- make informed judgements on complex issues in specialist fields, often in the absence of complete data, and be able to communicate their ideas and conclusions clearly and effectively to specialist and non-specialist audiences;
- continue to undertake pure and/or applied research and development at an advanced level, contributing substantially to the development of new techniques, ideas, or approaches;

and they should have:
- the qualities and transferable skills necessary for employment requiring the exercise of personal responsibility and largely autonomous initiative in complex and unpredictable situations, in professional or equivalent environments.

Source: The Quality Assurance Agency for Higher Education, The framework for higher education qualifications in England, Wales and Northern Ireland January 2001 (http://www.qaa.ac.uk/crntwork/nqf/ewni2001/contents.htm).

Postgraduate study encourages skills that apply beyond the lecture theatre or laboratory and these skills impact on the postgraduate research students employment prospects.

Questions to consider

There are a number of questions to consider if you are thinking of undertaking a postgraduate research degree such as reason for studying, motivation, when to study alongside the costs and benefits.

Academic Background: Normally you will need to have achieved an upper second or first class degree in a relevant subject, though sometimes there are higher criteria for funding bodies.

Money: There is a financial commitment to studying a research degree, particularly if you are considering part-time study. A Local Education Authority will not fund postgraduate study and you would need to consider how finances impact on your decision to study a postgraduate research degree. Look at the financial guide for ideas on where to seek financial support.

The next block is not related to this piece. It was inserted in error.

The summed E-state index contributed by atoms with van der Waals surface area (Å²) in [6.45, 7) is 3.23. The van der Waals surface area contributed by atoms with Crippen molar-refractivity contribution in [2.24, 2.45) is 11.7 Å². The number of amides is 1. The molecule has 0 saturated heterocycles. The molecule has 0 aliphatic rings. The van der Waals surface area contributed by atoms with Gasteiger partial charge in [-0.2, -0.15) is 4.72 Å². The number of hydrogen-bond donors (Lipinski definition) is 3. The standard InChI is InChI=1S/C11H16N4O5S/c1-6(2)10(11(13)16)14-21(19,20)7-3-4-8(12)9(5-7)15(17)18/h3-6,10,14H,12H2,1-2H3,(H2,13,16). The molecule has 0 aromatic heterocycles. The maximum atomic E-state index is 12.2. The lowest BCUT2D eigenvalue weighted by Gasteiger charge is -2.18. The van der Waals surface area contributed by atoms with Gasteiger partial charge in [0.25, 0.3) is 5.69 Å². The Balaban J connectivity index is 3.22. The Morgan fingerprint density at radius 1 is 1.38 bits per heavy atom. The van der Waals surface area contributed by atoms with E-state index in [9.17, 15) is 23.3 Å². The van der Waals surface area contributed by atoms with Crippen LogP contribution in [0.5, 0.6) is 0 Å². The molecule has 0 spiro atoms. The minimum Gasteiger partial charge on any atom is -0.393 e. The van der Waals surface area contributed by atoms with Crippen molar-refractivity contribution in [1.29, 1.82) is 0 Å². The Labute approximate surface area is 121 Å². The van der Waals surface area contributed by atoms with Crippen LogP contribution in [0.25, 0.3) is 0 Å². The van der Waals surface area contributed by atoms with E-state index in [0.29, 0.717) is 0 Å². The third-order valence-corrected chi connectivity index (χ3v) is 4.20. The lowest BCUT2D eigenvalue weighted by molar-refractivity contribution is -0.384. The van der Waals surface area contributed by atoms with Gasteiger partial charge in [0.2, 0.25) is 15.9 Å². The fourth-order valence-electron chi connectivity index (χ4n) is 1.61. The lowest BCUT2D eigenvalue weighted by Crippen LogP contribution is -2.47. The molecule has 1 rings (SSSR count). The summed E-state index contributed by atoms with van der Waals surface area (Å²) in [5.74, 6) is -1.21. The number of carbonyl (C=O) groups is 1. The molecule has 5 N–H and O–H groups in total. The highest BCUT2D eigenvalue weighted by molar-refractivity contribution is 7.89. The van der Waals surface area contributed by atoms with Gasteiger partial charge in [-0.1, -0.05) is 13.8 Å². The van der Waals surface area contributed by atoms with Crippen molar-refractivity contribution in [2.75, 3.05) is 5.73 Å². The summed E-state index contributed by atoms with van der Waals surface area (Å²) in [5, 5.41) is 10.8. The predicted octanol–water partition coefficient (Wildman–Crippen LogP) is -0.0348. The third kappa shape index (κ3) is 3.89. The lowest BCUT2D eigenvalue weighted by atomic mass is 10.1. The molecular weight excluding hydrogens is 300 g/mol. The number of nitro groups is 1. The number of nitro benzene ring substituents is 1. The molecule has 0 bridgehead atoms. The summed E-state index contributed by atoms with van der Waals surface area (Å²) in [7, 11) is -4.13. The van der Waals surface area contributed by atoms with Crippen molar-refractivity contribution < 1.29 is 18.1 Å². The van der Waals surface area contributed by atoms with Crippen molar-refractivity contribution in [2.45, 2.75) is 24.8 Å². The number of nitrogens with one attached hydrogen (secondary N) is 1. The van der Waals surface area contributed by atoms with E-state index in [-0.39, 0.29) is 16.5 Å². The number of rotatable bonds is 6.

Motivation: This is especially important as the reality of a research degree is very different to an undergraduate degree. You need to consider whether you will enjoy the research techniques you will use.


While there are considerable benefits from skills development to increased employability there are also drawbacks such as delaying employment and the financial cost and associated living costs of undertaking a postgraduate research degree.

Employment costs

While pursuing a research postgraduate degree to gain an employment advantage you are also delaying your entry into the job market.

Financial Costs

The cost of a research degree needs to be considered as a key factor in choosing to undertake a postgraduate research degree. Postgraduate research degrees can cost significant amounts. There are also associated living costs and research specific costs such as travel to conferences, and training costs.


In summary there are a number of benefits and costs to pursuing a postgraduate research degree.

Questions to consider are:
- Academic background ask your current / prospective supervisor
- Cost - Financial support, self-funded or employer, funder funded
- Motivation - Be clear why you want to do a postgraduate research degree. Increased employment opportunities, necessary for job, interest in subject discipline.
- Time - After your first or masters degree, after working, part-time.

Other sources of information


NPC (2002) National Survey of Postgraduate Funding and Priorities. Troon: The National Postgraduate Committee of the UK (available at: http://www.npc.org.uk/page/1083342227.pdf)


This is a draft version for a forthcoming postgraduate handbook. These are the authors opinions and do not necessarily represent the views of the National Postgraduate Committee.